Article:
Homes are not coming to the market quickly enough to satisfy demand, according to surveyors
A shortage of properties being listed for sale continues to hold back house sales as enquiries rise, according to the Royal Institution of Chartered Surveyors.
RICS’ latest UK Residential Market Survey of surveyors shows a net balance of +9% of respondents in reported a rise in the number of new buyers looking for a property in December. This is the fourth consecutive month where RICS has seen an increase.
However more surveyors in December reported a drop in new listings on their books than increases, with a net balance of -14%. This was a “major factor” in a net balance of -13% respondents reporting a drop in newly agreed sales, according to RICS.
When it comes to house prices a net balance of +69% of surveyors reported a rise in houses prices in December, with +67% anticipating further increases in 2022.
RICS UK Residential Market Survey explained
The RICS UK Residential Market Survey is a monthly sentiment survey of chartered surveyors who operate in the residential sales and lettings markets. Surveyors are asked 18 questions on a range of metrics such as sales, enquiries, listings and house prices and are simply asked whether these have increased, stayed the same or decreased.
The ‘net balance’ refers to the proportion of respondents reporting a rise in a metric minus those reporting a fall.
For example, if 30% reported an increase in buyer enquiries and 5% reported a fall, the net balance would be +25%.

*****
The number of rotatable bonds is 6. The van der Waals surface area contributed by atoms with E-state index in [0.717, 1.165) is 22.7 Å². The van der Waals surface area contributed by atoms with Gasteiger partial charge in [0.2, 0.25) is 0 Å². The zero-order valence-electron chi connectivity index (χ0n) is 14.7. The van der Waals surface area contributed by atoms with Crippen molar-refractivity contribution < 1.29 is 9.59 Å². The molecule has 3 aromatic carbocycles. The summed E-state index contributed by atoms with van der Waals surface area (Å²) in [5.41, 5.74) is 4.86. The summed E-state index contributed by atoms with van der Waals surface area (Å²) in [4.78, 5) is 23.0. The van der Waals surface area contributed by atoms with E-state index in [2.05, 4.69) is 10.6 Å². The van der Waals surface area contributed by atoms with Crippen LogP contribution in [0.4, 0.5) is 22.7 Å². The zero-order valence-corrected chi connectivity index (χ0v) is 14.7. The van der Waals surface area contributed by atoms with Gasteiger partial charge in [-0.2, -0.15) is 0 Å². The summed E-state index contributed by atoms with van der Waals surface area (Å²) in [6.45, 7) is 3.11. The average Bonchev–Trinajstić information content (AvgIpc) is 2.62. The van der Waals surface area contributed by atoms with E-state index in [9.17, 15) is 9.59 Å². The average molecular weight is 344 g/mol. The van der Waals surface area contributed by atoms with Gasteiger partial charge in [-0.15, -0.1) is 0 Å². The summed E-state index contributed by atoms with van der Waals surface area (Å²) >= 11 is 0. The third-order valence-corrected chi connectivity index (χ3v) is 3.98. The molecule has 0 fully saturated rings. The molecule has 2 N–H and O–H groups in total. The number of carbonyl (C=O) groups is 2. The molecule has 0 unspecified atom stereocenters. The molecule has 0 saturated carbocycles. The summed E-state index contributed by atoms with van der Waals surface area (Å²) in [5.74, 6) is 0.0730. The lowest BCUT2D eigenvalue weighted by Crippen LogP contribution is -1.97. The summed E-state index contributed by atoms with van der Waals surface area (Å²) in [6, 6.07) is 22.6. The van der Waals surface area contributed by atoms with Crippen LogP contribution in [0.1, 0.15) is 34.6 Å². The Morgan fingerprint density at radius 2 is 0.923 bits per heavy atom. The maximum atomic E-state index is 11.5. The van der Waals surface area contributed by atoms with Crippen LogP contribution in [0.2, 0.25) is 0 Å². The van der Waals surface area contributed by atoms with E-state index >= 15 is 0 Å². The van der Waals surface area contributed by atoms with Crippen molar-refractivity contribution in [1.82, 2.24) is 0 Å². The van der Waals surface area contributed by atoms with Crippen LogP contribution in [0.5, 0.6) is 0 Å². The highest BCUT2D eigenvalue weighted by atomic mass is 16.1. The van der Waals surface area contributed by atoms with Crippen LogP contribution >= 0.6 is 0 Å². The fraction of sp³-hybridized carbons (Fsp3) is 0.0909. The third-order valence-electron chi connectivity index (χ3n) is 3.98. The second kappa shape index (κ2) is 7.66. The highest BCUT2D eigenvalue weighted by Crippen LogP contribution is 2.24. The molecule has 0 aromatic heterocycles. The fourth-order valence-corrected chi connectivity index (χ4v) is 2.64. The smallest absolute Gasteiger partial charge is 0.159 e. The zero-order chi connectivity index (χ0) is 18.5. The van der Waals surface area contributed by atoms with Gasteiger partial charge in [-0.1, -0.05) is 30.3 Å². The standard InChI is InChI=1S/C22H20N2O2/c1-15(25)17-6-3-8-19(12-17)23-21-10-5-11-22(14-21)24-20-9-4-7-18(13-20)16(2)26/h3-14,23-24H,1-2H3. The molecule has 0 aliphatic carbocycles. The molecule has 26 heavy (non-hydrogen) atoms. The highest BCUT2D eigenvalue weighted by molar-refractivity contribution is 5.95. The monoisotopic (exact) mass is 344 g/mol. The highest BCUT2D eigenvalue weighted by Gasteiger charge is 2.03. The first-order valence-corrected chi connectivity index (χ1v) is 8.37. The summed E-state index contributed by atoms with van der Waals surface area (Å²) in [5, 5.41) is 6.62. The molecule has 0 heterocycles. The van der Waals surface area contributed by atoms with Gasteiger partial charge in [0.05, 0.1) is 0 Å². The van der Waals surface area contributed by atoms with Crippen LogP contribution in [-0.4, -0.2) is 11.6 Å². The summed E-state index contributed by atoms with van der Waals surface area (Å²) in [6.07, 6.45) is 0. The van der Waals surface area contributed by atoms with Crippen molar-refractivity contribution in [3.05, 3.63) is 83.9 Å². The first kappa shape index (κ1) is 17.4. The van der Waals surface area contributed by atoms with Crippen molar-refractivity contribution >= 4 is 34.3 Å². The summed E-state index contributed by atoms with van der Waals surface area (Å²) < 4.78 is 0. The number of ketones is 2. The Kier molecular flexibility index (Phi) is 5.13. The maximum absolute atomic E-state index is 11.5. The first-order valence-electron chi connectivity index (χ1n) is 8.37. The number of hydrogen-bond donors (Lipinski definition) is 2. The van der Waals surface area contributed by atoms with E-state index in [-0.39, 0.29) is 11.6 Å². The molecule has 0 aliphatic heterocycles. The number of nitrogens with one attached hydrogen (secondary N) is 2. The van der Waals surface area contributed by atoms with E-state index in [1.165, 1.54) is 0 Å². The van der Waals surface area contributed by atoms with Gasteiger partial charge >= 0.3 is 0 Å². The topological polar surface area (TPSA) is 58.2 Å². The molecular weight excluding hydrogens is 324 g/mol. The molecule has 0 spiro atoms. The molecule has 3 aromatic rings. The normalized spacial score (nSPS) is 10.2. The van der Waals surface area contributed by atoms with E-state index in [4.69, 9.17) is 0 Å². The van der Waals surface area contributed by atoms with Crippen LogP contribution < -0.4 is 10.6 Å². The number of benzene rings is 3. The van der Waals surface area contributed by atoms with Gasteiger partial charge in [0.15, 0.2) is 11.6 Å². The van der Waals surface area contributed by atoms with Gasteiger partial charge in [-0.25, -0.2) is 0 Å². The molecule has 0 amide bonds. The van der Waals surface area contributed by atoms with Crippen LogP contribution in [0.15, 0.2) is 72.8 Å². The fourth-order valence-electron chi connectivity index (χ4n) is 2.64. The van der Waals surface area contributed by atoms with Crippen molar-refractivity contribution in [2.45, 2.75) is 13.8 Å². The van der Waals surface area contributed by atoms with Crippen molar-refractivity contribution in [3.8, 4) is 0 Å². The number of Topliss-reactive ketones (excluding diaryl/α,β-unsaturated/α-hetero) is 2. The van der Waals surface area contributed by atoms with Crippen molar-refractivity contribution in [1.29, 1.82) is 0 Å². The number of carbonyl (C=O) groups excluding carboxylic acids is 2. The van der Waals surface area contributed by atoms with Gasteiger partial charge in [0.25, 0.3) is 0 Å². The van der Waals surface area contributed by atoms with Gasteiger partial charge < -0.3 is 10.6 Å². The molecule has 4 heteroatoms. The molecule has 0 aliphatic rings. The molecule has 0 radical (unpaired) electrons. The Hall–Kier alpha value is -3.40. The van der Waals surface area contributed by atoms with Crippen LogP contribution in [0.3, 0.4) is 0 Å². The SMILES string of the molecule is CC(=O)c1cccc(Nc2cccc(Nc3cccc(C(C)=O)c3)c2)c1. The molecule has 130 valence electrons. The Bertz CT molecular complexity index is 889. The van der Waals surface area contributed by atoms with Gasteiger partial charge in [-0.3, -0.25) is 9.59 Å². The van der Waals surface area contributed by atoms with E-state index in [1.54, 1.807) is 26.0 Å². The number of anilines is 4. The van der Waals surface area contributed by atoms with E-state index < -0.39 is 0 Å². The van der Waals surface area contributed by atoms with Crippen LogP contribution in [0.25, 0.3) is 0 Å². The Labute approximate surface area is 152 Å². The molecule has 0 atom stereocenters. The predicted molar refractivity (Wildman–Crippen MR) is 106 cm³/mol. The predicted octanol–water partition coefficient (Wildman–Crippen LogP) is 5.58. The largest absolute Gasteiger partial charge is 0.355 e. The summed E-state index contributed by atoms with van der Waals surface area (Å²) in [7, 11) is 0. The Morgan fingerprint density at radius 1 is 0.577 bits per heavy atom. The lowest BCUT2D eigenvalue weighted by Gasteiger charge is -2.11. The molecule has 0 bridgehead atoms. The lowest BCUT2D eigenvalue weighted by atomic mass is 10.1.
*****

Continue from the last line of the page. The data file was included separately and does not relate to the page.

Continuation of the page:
Simon Rubinsohn chief economist at RICS, said: “Despite the termination of the stamp duty break at end of September and the more recent increase in interest rates, the RICS new buyer enquiries indicator remained in positive territory into the year end.
“Although respondents to the latest survey continue to highlight a lack of stock on the market, they do encouragingly still see some scope for transaction volumes to edge upwards over the coming months.
Rubinsohn added: “More of a concern is the suggestion that the mismatch between demand and supply will drive house prices even higher through the course of 2022. Rents similarly seem likely to be on an upward course over the next twelve months despite more broader cost of living challenges emerging on the back of higher energy costs.
“And significantly, the longer-term metrics capturing five-year expectations suggests the industry for now continues to anticipate prices and rents outpacing wage growth beyond the end of this year in the absence of a major uplift in new supply.”
Responding to the figures, Tom Bill head of UK residential research at Knight Frank, said: “A supply squeeze is not the most exciting explanation for the strong house price growth seen during the pandemic but it is arguably the most important.
“Households have saved more, mortgage rates have been rock-bottom and there has been a ‘race for space’ but without such low supply and high demand, it’s doubtful we would have witnessed double-digit price growth last year”.